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Pork chop rice is one of the most common meals among Taiwanese cuisine. Having it at Beijing’s dinner table, however, can be as exotic as nibbling a Japanese meal for people in Beijing. Branding in foreign lands could therefore feel like battles of some kind of cultural transplantation war.
Culture encompasses tradition, food, lifestyle, and so on. Over the past decades, Taiwanese people have evolved a distinctive food culture that is casual and lively. By employing different materials, we’re able to exhibit the feelings of rustic tone with simplicity.
In a modern approach to cultural transplantation, we utilise the visual elements from our memories, for instance, Taiwanese old-fashioned window grilles, Hakka fabrics, neon signs, and furniture style from the 1940s and the ‘50s, namely stools, cheesy patternedlaminate and the like. Our branding strategy is to blend those visual elements in different cities and spaces.
Time is something that keeps moving forward. Hence retro design per se isn’t what we’re aiming for. It is a cutting-edge design with a strong emotional expression that introduces different people in different cities to a profound comprehension of the acceptance and recognition of cultural diversity.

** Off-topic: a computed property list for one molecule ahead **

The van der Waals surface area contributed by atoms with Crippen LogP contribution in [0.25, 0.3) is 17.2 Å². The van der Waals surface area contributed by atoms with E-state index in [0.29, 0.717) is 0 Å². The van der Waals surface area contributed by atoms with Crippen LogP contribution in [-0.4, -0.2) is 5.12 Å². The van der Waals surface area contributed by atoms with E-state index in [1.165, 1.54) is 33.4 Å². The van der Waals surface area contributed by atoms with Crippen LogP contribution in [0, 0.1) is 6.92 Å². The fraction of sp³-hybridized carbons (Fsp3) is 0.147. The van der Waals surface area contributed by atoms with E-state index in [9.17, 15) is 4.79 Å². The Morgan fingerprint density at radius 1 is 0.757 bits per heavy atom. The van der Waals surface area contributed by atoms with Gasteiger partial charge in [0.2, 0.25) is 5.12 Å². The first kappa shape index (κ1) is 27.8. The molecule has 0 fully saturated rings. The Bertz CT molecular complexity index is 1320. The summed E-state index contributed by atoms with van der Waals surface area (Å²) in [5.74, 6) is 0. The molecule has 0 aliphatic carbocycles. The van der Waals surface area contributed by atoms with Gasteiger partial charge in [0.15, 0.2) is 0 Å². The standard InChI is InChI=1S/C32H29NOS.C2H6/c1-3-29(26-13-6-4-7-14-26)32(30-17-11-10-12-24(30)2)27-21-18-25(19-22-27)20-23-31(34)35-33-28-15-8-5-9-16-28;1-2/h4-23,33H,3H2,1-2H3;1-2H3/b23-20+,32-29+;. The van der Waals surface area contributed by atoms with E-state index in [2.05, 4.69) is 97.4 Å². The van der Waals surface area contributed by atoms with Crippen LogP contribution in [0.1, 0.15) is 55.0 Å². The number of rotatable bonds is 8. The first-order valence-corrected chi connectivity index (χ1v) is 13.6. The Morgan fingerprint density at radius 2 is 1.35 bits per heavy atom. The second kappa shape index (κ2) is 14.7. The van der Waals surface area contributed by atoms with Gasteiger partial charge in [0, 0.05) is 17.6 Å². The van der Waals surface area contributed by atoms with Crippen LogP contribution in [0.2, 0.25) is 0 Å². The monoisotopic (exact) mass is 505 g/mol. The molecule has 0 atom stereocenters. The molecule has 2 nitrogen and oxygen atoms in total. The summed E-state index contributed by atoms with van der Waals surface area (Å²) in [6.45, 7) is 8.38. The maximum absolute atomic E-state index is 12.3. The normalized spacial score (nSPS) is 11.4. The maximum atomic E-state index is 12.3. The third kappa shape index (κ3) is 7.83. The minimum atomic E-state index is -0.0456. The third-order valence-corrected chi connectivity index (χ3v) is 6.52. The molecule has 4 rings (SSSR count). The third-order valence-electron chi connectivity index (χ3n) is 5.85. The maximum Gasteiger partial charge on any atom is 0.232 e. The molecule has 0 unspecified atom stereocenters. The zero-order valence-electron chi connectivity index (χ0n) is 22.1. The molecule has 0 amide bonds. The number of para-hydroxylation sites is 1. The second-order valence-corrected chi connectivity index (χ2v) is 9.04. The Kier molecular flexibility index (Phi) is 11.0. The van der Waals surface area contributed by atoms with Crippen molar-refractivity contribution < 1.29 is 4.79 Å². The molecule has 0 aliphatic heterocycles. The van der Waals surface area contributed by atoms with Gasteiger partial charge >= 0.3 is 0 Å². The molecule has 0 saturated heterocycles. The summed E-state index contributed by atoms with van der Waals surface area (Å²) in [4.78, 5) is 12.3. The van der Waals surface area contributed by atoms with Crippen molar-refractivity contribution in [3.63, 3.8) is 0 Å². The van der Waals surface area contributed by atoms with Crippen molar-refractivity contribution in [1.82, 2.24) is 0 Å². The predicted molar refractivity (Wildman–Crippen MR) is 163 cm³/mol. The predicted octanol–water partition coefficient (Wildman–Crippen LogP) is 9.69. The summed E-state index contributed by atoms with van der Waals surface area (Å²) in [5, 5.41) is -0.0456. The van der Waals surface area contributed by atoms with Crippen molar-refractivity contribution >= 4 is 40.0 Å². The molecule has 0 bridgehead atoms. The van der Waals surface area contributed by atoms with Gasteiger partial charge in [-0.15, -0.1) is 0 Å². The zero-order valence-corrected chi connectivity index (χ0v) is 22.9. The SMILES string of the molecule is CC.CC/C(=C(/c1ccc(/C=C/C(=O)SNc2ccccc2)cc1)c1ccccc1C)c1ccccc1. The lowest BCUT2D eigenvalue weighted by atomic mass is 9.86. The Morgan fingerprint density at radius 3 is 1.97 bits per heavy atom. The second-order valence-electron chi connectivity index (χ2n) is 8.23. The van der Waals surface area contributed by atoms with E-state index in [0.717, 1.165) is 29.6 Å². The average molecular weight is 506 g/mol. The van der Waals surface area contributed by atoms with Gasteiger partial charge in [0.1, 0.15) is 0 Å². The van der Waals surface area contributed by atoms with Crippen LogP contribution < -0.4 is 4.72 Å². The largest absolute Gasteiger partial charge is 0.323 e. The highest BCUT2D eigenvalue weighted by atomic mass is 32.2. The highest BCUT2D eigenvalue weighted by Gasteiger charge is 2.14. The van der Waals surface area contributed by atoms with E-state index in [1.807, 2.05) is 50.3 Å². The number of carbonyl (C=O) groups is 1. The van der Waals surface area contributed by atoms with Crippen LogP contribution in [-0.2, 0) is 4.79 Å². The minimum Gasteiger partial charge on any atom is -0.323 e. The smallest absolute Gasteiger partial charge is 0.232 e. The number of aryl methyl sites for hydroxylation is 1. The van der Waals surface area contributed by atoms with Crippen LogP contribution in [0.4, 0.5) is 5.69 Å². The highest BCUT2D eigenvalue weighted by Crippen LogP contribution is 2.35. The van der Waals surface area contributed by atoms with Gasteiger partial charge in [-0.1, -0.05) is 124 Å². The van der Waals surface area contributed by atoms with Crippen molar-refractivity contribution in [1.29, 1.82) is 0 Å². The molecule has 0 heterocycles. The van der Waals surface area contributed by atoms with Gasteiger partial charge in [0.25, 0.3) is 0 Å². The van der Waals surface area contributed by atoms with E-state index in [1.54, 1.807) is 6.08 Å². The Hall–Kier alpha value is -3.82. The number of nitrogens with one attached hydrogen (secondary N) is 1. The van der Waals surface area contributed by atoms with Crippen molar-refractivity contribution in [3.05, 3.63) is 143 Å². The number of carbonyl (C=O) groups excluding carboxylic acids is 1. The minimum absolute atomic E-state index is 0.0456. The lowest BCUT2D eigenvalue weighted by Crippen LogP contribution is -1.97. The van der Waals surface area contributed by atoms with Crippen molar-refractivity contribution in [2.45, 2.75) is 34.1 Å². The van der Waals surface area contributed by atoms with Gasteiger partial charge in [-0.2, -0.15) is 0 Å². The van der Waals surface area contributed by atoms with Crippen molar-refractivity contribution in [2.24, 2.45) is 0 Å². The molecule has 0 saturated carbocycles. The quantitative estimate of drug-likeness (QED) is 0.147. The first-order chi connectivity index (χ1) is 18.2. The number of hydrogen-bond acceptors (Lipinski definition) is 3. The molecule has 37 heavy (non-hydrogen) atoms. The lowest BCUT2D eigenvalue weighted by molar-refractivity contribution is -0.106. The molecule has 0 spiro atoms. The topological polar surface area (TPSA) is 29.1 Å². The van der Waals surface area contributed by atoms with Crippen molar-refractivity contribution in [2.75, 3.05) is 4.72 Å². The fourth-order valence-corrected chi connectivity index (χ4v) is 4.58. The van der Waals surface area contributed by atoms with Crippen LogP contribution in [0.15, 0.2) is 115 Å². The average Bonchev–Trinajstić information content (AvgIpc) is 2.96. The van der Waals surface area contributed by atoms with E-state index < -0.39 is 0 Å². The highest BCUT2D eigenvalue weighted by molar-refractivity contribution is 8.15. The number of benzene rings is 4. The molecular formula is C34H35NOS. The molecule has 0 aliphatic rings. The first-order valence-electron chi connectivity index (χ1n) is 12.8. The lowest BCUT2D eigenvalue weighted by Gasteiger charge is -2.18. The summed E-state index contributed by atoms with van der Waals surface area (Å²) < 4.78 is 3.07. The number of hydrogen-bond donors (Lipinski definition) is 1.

Installation art has many applications in this design. While the hanging stool installation puts a fashionable jacket over the shoulders of tradition, it also invites the possibilities of transformation and innovation. The meat tenderiser installation constructing most of the interior walls is dedicated to the legacy of Taiwanese pork chop rice.
Beijing SKP-S is a luxurious mall standing right in the spotlight, a battleground of top brands where everyone wants some action. The nostalgic space is insufficient and barely convincing. With cultural symbols, there is a prospect, there is innovation. A sort of rebellion as we consolidate aged elements and modern ones. Beijing is constantly renovating. Incorporating the imagery of nostalgia,
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